5 May 2023

Meet Beulah Henry


“I invent because I cannot help it.” This is the way Beulah Louise Henry has lived her entire life. Known as Lady Edison, she had more than 110 inventions throughout her career and earned 49 patents.


Early Life

At the age of 9, she was drawing sketches of her inventions, one of them being a belt with a paper holder attached. Beulah attended the North Carolina Presbyterian College and then Elizabeth College. Afterwards, she moved to New York City and became a part of many scientific societies.



In 1912 she received her first patent. This was for a vacuum ice cream freezer which was the first ice cream maker that didn’t need cranking. A year after, she received her second and third patents for a handbag and an umbrella, both of which had interchangeable covers. In the 1920s, Henry received several more patents. These were for items like spring-limbed dolls, sponges that held soap in the middle, and the machine that produced the sponges.

In the 1930s and 1940s, Beulah shifted her attention toward machines. She was especially interested in sewing machines and typewriters. In 1932, she received a patent for the protograph, a device attached to a typewriter that produced an original typed document and four “copies” without using any carbon paper. An extra 12 patents were awarded to her for improvements to the typewriter. Then, Henry’s target became creating a sewing machine that could produce a strong stitch without the threads unravelling or tangling on the machine or fabric. These improvements revolutionised the crafting industry.


Beulah also invented so much more! Including a feeding and aligning device, seams, a device for producing articulate sounds, a can opener, a direct and return mailing envelope and even a Kiddie Clock, which helped children read the clock easier.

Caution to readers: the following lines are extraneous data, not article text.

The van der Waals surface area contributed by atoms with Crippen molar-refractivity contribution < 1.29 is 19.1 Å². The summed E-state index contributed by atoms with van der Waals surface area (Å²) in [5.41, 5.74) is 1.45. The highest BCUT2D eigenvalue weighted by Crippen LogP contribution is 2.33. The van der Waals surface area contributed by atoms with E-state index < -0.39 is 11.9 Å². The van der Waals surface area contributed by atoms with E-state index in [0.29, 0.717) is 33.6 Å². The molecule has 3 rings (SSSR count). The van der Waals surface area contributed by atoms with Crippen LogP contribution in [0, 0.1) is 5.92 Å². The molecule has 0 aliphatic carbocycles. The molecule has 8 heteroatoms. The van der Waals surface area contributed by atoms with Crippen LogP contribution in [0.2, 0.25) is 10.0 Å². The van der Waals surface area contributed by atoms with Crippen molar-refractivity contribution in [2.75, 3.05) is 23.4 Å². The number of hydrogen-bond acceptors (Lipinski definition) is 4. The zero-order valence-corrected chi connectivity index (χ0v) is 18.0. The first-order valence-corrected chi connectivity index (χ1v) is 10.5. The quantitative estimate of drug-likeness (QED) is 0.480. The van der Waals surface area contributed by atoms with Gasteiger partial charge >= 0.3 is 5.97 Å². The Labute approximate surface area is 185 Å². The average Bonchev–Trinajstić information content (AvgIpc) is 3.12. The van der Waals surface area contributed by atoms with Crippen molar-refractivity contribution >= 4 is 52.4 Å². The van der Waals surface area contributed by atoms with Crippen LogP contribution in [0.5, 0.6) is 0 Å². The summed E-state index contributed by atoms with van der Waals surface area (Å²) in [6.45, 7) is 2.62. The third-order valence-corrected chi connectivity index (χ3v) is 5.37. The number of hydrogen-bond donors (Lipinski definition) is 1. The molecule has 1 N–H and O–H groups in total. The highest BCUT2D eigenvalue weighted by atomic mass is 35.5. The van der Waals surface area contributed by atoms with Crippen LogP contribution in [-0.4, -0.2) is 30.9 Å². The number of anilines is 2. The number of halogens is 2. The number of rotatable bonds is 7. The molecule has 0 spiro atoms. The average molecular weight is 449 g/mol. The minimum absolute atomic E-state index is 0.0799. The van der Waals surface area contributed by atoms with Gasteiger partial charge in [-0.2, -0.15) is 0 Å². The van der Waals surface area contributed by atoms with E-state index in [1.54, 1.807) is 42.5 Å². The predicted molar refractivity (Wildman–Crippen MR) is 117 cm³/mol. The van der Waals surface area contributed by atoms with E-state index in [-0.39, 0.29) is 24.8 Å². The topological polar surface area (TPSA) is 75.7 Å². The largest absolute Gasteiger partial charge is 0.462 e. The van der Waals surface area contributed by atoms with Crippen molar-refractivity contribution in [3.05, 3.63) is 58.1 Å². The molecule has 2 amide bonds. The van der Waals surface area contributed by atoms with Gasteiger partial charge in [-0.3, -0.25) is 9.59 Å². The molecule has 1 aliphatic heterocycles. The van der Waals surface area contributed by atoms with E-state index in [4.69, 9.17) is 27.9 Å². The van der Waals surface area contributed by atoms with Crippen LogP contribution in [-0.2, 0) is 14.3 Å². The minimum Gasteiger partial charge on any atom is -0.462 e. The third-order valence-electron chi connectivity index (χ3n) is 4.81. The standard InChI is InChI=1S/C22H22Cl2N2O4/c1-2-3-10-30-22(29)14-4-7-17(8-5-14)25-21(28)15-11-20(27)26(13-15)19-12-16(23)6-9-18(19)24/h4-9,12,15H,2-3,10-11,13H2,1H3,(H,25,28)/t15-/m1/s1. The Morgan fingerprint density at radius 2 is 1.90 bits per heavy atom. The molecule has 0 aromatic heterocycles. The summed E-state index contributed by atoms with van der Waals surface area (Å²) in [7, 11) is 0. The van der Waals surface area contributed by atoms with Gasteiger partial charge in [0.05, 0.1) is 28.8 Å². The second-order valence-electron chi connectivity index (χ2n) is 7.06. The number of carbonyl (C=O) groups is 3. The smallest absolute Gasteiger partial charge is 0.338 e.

Yes, Beulah did all this on her own and became financially independent. She was one of the few women in the early 1900s who was able to make a living as an inventor. The profits from previous inventions were all invested in improving the manufacturing of the next inventions.

Henry died in 1973 at the age of 86 and was inducted into the National Inventors Hall of Fame in 2006. People in New York knew her not just as an inventor but also as a writer, painter and supporter of animal charities. So few women back in her time were able to get the widespread critical acclaim that she did. But she did because she was a powerful woman.

Beulah paved the way for women in engineering by proving that women can succeed as engineers with nothing more than a brain full of ideas and even what could seem as a normal practical invention could solve the struggles that we encounter in our daily lives.

Maybe, Beulah might not be as popular as other inventors, but she will never be forgotten for what she invented and most importantly for what she stood for. Beulah was unstoppable, she truly was Lady Edison.

This article was written by Stemette Society member Emilia Ariciu

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